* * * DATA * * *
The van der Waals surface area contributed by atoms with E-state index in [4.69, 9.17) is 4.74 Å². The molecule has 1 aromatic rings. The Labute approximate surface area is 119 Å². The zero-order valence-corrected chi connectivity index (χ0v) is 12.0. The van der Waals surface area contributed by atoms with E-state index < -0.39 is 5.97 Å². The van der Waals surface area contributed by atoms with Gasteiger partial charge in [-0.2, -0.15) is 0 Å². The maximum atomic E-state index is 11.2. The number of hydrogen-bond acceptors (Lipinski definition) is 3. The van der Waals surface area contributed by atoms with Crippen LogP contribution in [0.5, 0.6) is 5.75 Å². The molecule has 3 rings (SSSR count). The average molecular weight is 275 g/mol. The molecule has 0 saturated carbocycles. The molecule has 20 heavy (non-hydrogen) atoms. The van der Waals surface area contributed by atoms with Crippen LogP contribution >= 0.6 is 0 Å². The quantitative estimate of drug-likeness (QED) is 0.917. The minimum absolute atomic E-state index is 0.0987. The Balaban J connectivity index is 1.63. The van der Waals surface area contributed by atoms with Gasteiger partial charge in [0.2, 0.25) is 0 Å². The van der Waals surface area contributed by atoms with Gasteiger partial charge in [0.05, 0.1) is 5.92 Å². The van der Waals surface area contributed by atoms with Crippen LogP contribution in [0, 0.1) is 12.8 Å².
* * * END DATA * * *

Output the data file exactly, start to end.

The van der Waals surface area contributed by atoms with E-state index in [4.69, 9.17) is 4.74 Å². The molecule has 1 aromatic rings. The Labute approximate surface area is 119 Å². The zero-order valence-corrected chi connectivity index (χ0v) is 12.0. The van der Waals surface area contributed by atoms with E-state index < -0.39 is 5.97 Å². The van der Waals surface area contributed by atoms with Gasteiger partial charge in [-0.2, -0.15) is 0 Å². The maximum atomic E-state index is 11.2. The number of hydrogen-bond acceptors (Lipinski definition) is 3. The van der Waals surface area contributed by atoms with Crippen LogP contribution in [0.5, 0.6) is 5.75 Å². The molecule has 3 rings (SSSR count). The average molecular weight is 275 g/mol. The molecule has 0 saturated carbocycles. The molecule has 20 heavy (non-hydrogen) atoms. The van der Waals surface area contributed by atoms with Crippen LogP contribution >= 0.6 is 0 Å². The quantitative estimate of drug-likeness (QED) is 0.917. The minimum absolute atomic E-state index is 0.0987. The Balaban J connectivity index is 1.63. The van der Waals surface area contributed by atoms with Gasteiger partial charge in [0.2, 0.25) is 0 Å². The van der Waals surface area contributed by atoms with Gasteiger partial charge in [0.05, 0.1) is 5.92 Å². The van der Waals surface area contributed by atoms with Crippen LogP contribution in [0, 0.1) is 12.8 Å².